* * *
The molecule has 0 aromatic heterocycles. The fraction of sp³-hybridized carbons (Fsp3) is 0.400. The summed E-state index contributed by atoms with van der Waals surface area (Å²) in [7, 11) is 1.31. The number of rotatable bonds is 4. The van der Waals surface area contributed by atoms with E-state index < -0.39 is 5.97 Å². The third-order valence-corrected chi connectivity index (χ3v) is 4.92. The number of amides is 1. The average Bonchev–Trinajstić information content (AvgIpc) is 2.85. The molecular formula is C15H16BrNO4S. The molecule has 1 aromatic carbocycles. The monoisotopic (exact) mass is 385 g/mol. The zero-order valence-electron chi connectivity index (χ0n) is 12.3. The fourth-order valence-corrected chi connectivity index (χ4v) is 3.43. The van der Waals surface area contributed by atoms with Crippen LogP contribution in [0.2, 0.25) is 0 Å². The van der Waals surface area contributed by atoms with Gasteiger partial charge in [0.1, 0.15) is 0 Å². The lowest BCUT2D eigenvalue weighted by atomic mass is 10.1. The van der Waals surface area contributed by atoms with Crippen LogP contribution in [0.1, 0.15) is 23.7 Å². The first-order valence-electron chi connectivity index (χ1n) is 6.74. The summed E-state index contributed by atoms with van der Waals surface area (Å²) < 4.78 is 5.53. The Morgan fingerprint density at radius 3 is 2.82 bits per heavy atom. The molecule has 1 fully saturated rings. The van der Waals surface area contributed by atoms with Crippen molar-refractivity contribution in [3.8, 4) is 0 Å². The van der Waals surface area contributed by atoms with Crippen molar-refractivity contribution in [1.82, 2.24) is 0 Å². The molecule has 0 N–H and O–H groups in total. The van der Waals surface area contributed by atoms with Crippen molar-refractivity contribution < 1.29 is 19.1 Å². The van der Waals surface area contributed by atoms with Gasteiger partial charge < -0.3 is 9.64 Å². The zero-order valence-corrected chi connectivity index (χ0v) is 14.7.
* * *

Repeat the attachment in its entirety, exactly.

The molecule has 0 aromatic heterocycles. The fraction of sp³-hybridized carbons (Fsp3) is 0.400. The summed E-state index contributed by atoms with van der Waals surface area (Å²) in [7, 11) is 1.31. The number of rotatable bonds is 4. The van der Waals surface area contributed by atoms with E-state index < -0.39 is 5.97 Å². The third-order valence-corrected chi connectivity index (χ3v) is 4.92. The number of amides is 1. The average Bonchev–Trinajstić information content (AvgIpc) is 2.85. The molecular formula is C15H16BrNO4S. The molecule has 1 aromatic carbocycles. The monoisotopic (exact) mass is 385 g/mol. The zero-order valence-electron chi connectivity index (χ0n) is 12.3. The fourth-order valence-corrected chi connectivity index (χ4v) is 3.43. The van der Waals surface area contributed by atoms with Crippen LogP contribution in [0.2, 0.25) is 0 Å². The van der Waals surface area contributed by atoms with Gasteiger partial charge in [0.1, 0.15) is 0 Å². The lowest BCUT2D eigenvalue weighted by atomic mass is 10.1. The van der Waals surface area contributed by atoms with Crippen LogP contribution in [0.1, 0.15) is 23.7 Å². The first-order valence-electron chi connectivity index (χ1n) is 6.74. The summed E-state index contributed by atoms with van der Waals surface area (Å²) < 4.78 is 5.53. The Morgan fingerprint density at radius 3 is 2.82 bits per heavy atom. The molecule has 1 fully saturated rings. The van der Waals surface area contributed by atoms with Crippen molar-refractivity contribution in [3.8, 4) is 0 Å². The van der Waals surface area contributed by atoms with Crippen molar-refractivity contribution in [1.82, 2.24) is 0 Å². The molecule has 0 N–H and O–H groups in total. The van der Waals surface area contributed by atoms with Crippen molar-refractivity contribution < 1.29 is 19.1 Å². The van der Waals surface area contributed by atoms with Gasteiger partial charge < -0.3 is 9.64 Å². The zero-order valence-corrected chi connectivity index (χ0v) is 14.7.